Employee use of health care funds doesn’t trump the need to prove providing notice. Even if employees used health care funds during the audit period being examined, without proof of quarterly statements, OLSE will likely not count those payments as valid. This means that even if someone used some or all of their available funds, if you cannot prove you provided them with quarterly notice, OLSE can decide that those expenditures don’t count at all.

Health care waivers must be signed annually. While you may have employees waive their health care benefit, if it has been over a year, that waiver is not valid if audited. OLSE will require that you pay the amount owed for those employees for any time after the year the waiver was valid.

Don’t forget separation notices for employees that leave. Separating employees must receive a notice of their final health care monies within three business days of separation. The notice must include (1) how much money they have, (2) how it can be used, and (3) if it’s revocable, the date of revocation. The money needs to be available for 90 days. However, if you haven’t made the final payment, it must be made within 30 days of the quarter close. The separation notice must include when the payment will be made and must be available to the former employee for at least 90 days from the contribution date. If part is revocable, that summary must be provided within fifteen days of the post-separation notice.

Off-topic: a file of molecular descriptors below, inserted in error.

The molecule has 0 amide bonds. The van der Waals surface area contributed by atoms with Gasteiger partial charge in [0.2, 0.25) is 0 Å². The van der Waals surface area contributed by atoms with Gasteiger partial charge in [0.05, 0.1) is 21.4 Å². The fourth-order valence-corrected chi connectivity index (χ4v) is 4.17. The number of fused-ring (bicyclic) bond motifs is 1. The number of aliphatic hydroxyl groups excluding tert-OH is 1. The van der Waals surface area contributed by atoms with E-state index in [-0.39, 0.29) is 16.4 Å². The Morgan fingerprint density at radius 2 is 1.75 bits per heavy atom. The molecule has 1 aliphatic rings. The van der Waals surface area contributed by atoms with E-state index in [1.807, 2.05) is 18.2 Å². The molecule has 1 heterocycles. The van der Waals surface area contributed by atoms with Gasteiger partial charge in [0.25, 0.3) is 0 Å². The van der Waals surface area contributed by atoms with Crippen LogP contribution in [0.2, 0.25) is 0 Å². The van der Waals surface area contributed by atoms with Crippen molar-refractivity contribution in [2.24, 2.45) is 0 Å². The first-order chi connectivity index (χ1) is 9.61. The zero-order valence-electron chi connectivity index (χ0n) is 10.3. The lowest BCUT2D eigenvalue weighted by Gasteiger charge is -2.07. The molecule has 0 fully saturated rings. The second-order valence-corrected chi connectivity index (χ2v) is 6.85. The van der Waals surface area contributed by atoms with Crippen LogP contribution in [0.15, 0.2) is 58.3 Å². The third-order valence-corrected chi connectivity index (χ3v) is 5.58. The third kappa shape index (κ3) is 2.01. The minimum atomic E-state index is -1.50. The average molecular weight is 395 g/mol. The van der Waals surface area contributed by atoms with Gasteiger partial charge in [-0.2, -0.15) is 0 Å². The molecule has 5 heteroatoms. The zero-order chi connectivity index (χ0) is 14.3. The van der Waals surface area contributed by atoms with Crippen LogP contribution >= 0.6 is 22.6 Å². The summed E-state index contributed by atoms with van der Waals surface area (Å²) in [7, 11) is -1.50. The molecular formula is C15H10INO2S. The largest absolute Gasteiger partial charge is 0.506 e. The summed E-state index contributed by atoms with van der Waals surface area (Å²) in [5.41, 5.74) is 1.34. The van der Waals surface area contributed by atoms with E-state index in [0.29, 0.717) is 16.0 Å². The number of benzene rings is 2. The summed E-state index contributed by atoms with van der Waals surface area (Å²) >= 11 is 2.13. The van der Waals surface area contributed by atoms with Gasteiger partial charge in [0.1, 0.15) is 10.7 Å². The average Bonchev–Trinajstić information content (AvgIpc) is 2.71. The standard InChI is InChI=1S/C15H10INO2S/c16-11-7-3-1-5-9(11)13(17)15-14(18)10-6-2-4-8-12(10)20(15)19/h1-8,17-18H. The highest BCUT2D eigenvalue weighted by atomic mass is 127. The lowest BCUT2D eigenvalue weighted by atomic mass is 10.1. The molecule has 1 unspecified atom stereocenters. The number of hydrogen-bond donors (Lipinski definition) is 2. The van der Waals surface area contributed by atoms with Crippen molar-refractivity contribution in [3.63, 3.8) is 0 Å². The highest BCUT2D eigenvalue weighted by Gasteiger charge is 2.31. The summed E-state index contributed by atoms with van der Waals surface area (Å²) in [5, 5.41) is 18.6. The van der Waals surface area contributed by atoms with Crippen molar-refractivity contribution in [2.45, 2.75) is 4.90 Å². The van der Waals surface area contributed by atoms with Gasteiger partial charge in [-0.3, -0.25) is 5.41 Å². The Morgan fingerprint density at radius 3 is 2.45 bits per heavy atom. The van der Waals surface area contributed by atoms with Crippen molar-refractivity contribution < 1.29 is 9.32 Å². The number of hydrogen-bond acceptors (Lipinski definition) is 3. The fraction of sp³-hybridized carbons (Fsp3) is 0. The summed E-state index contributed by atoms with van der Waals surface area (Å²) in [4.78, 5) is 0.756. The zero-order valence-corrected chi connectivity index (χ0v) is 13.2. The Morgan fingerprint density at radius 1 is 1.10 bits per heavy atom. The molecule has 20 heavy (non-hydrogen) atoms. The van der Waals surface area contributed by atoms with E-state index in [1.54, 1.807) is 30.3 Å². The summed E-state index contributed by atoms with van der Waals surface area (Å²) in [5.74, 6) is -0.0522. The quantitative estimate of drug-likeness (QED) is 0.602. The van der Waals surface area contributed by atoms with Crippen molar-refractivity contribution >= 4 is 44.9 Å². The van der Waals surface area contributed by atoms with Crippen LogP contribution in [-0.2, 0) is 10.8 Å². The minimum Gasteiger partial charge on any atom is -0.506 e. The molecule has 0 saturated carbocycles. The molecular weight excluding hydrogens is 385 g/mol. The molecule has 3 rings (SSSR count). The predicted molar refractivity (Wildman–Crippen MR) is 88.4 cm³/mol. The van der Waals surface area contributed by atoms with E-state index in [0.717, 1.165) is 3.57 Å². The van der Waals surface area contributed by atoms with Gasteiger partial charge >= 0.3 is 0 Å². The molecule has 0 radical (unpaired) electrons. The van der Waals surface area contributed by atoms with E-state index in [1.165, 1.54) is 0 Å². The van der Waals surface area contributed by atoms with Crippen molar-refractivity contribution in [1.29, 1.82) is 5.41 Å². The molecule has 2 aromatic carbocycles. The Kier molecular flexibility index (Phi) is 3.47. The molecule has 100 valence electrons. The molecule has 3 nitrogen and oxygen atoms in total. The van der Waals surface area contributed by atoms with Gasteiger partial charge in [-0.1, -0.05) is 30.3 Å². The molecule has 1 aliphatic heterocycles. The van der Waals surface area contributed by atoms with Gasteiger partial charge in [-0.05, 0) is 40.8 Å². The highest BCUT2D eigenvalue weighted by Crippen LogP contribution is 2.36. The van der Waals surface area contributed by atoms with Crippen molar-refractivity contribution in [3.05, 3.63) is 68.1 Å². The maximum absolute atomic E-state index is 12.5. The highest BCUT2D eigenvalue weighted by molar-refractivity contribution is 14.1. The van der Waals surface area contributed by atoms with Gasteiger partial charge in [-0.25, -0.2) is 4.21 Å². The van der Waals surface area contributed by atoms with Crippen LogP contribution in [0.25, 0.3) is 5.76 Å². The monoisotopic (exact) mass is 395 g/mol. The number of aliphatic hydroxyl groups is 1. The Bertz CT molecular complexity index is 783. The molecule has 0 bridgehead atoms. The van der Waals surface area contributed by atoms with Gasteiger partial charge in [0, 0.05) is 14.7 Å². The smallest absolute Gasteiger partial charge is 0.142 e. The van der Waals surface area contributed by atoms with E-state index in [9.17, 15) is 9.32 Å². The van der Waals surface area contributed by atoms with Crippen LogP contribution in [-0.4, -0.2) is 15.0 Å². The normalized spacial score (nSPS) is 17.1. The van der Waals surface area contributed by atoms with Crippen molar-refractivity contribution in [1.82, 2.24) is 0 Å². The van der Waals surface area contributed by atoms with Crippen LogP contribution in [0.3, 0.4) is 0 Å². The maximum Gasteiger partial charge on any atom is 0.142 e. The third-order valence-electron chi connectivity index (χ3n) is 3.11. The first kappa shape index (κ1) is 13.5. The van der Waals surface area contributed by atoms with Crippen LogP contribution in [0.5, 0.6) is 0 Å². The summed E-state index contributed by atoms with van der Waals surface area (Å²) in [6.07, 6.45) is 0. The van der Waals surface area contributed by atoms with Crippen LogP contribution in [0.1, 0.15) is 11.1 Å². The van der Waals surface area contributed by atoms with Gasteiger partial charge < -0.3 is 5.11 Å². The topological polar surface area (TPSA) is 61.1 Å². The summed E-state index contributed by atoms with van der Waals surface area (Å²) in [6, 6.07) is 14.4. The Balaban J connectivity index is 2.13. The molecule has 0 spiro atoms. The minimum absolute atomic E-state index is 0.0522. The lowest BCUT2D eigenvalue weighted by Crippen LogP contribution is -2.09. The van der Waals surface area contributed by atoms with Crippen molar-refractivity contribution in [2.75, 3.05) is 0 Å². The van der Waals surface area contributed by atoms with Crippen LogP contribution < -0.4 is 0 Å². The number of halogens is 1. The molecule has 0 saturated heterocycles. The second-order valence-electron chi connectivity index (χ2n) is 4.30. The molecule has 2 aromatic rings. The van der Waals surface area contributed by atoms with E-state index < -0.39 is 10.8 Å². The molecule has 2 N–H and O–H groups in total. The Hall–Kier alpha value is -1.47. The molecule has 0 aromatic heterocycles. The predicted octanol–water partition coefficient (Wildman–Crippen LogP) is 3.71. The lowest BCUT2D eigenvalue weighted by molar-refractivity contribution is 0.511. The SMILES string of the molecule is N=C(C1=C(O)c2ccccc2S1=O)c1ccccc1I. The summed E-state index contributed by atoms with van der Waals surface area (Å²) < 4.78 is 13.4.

Lack of compliance is costly. An inability to prove quarterly notices can cost as much as the full anticipated accrual of calculated health care expenditures over the entire audit period. Additionally, you may have to pay penalties up to one-and-one-half times the total expenditures in question, plus simple annual interest of up to ten (10) percent from the date the payment should have been made (not to exceed $1,000 for each employee for each week that such expenditures are not made). The unmet spend is paid to affected employees (past and present), while the penalties go to the City.

When employees file a complaint on HCSO, the City probes whether there were violations of paid sick leave and minimum wage. Complying with minimum wage is straightforward. With paid sick leave, it’s important to ensure that you’ve been accruing the sick leave accurately, providing notice on paystubs (since July 1, 2015), and that you provided quarterly notice prior to that time. Please note, you are not your employee’s doctor. Exercise restraint in judging the validity of their sick leave request, as withholding sick leave can trigger penalties.

The OLSE co-presents a monthly webinar with the City Option that provides an overview of the HCSO with a Q & A section. Sign up here. Additionally, more information about the San Francisco Health Care Security Ordinance can be found here. Finally, GGRA is always here to answer questions. You can reach us here.